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Home » Symbolism in the Chrysanthemums

Symbolism in The Chrysanthemums

At first glance John Steinback’s The Chrysanthemums’ seems to be a story of a woman whose niche is in the garden. Upon deeper inspection, the story reveals strong symbolisms of children, vulnerability, and connection–being the most important, of the main character. Elisa Allen is the main character who is at her strongest and most proud in the garden and weakened when she becomes vulnerable and loses her connection to the outer world. Elisa shows a new aura of confidence when she makes this connection to a peddler, who also is the cause of er realization of reality and her crying.

The chrysanthemums symbolize Elisa’s children. She tends her garden and handles the chrysanthemums with love and care, just as she would handle her own children. Elisa is protective of her flowers and places a fence around them; she makes sure that no aphids, no sowbugs or snails or cutworms are t here. Her terrier fingers destroyed such pests before they could get started ( 221). These pests represent something that harms the flowers, and she removes them before they can harm her children. The chrysanthemums are ymbolic of her children, and she is very proud of them.

She is happy and pleased by her ability to nurture the chrysanthemums as she would her children. Elisa’s vulnerability is shown through her experience with the peddler shows an interest in the chrysanthemums when he describes them as a quick puff of colored smoke (223). By admiring the chrysanthemums, he figuratively admires Elisa Allen. The peddler gives Elisa a connection that she can’t do with anyone else. By giving him the pot to put the chrysanthemum seedlings in, she gives him the symbol of her inner-self.

She begins to feel hope as the peddler leaves. She dresses up nice and prepares for her night out with her husband. This preparation process symbolizes that she is preparing for a change in her life. Her washing and dressing is symbolic of her transition. Tearing off her soiled clothes and flinging them into the corner, she scrubbed herself with a little block of pumice, legs and thighs, loins and chest and arms, until her skin was scratched and red. This is symbolic of Elisa coming out of her old being, releasing a newness she had become to know.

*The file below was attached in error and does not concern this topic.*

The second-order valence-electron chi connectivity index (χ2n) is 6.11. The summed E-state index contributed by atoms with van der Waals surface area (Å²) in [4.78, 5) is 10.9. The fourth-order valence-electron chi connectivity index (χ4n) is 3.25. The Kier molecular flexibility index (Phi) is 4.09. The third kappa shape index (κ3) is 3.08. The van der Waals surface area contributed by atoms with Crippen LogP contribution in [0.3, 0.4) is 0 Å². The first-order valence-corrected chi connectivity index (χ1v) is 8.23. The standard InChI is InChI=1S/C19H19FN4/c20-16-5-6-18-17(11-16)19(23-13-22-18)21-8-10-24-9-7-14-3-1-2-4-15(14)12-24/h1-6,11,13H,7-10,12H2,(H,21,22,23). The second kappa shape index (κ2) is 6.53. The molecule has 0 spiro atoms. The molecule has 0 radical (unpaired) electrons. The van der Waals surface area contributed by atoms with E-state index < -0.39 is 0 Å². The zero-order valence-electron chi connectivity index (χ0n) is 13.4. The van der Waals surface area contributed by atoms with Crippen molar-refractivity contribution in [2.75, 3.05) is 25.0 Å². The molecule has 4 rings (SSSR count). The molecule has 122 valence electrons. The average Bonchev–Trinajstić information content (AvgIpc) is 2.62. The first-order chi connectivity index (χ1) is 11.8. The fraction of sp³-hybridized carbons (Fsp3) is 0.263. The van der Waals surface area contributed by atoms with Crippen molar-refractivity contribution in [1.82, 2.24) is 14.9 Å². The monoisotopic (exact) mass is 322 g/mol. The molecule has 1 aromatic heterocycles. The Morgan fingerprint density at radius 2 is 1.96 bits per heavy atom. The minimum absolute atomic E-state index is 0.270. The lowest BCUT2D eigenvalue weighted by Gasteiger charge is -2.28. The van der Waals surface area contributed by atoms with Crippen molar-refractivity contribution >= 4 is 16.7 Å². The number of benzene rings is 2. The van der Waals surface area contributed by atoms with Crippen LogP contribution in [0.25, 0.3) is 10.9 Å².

She tightened her stomach and threw out her chest…She put on her newest under-clothing and her nicest stocking and the dress which was the symbol of her prettiness. She worked carefully on her hair, penciled her eyebrows and rouged her lips. All of this is brought about because one man took interest in her private pleasure-the chrysanthemums. Her connection with the peddler has made her come out of the fence that she is so used to being inside of. She is free and she likes it.

Elisa has seemed to undergo a complete metamorphosis from being an nsocial housewife to a confident woman when she makes this connection. She boasts, I am strong. I never knew before how strong. Unfortunately, at the conclusion of Steinbeck’s short story, Steinbeck has her fall right back into the rut she so despised. When she realized that the peddler had dumped out the seeds and soil, and she comes back to reality and turned up her coat collar so her husband could not see that she was crying weakly-like an old woman. She is crushed and all that she had gained that day was taken away.

This story xpresses how easy it is for someone’s hopes and confidence can be crushed if it is given into the wrong person’s hands. The title The Chrysanthemums is used to point out that Elisa’s chrysanthemums are an image of her. The image reflects how she feels towards children through her flowers, what her vulnerabilities are, and how she uses them to make connections. Elisa accomplished what she always wanted, but in the end a careless peddler took that away. She returned to being her old self, the self that lived within her own garden and fence.